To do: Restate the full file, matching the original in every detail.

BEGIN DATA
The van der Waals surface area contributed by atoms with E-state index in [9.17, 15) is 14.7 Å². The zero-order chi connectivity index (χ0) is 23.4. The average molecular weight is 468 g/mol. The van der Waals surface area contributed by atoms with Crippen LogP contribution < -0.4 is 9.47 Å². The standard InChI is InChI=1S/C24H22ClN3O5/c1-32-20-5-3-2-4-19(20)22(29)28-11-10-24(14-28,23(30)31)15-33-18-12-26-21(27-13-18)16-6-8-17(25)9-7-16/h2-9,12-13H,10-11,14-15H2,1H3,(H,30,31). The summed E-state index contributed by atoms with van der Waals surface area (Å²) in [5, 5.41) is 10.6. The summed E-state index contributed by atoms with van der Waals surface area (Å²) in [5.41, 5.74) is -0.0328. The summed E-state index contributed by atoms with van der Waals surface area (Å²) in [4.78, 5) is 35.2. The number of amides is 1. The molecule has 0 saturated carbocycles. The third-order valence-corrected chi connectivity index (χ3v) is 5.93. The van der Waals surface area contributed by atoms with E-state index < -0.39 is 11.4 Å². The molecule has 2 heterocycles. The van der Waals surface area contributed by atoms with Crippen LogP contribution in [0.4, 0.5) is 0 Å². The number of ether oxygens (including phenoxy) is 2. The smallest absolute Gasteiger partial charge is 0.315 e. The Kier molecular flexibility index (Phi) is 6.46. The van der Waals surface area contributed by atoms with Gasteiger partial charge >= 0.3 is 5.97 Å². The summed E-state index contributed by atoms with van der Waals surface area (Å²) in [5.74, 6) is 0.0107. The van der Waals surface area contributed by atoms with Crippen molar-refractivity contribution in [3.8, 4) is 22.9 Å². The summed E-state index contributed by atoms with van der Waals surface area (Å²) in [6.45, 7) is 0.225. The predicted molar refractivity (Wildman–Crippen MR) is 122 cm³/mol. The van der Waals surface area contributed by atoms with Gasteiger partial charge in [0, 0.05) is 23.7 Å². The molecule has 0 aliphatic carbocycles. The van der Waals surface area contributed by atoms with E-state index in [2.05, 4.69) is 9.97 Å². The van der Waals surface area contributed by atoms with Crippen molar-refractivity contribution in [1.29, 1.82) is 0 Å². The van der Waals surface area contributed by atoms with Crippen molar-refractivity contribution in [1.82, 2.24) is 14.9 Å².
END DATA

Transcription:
The van der Waals surface area contributed by atoms with E-state index in [9.17, 15) is 14.7 Å². The zero-order chi connectivity index (χ0) is 23.4. The average molecular weight is 468 g/mol. The van der Waals surface area contributed by atoms with Crippen LogP contribution < -0.4 is 9.47 Å². The standard InChI is InChI=1S/C24H22ClN3O5/c1-32-20-5-3-2-4-19(20)22(29)28-11-10-24(14-28,23(30)31)15-33-18-12-26-21(27-13-18)16-6-8-17(25)9-7-16/h2-9,12-13H,10-11,14-15H2,1H3,(H,30,31). The summed E-state index contributed by atoms with van der Waals surface area (Å²) in [5, 5.41) is 10.6. The summed E-state index contributed by atoms with van der Waals surface area (Å²) in [5.41, 5.74) is -0.0328. The summed E-state index contributed by atoms with van der Waals surface area (Å²) in [4.78, 5) is 35.2. The number of amides is 1. The molecule has 0 saturated carbocycles. The third-order valence-corrected chi connectivity index (χ3v) is 5.93. The van der Waals surface area contributed by atoms with E-state index < -0.39 is 11.4 Å². The molecule has 2 heterocycles. The van der Waals surface area contributed by atoms with Crippen LogP contribution in [0.4, 0.5) is 0 Å². The number of ether oxygens (including phenoxy) is 2. The smallest absolute Gasteiger partial charge is 0.315 e. The Kier molecular flexibility index (Phi) is 6.46. The van der Waals surface area contributed by atoms with Gasteiger partial charge >= 0.3 is 5.97 Å². The summed E-state index contributed by atoms with van der Waals surface area (Å²) in [5.74, 6) is 0.0107. The van der Waals surface area contributed by atoms with Crippen molar-refractivity contribution in [3.8, 4) is 22.9 Å². The summed E-state index contributed by atoms with van der Waals surface area (Å²) in [6.45, 7) is 0.225. The predicted molar refractivity (Wildman–Crippen MR) is 122 cm³/mol. The van der Waals surface area contributed by atoms with Gasteiger partial charge in [0, 0.05) is 23.7 Å². The molecule has 0 aliphatic carbocycles. The van der Waals surface area contributed by atoms with E-state index in [2.05, 4.69) is 9.97 Å². The van der Waals surface area contributed by atoms with Crippen molar-refractivity contribution in [1.29, 1.82) is 0 Å². The van der Waals surface area contributed by atoms with Crippen molar-refractivity contribution in [1.82, 2.24) is 14.9 Å².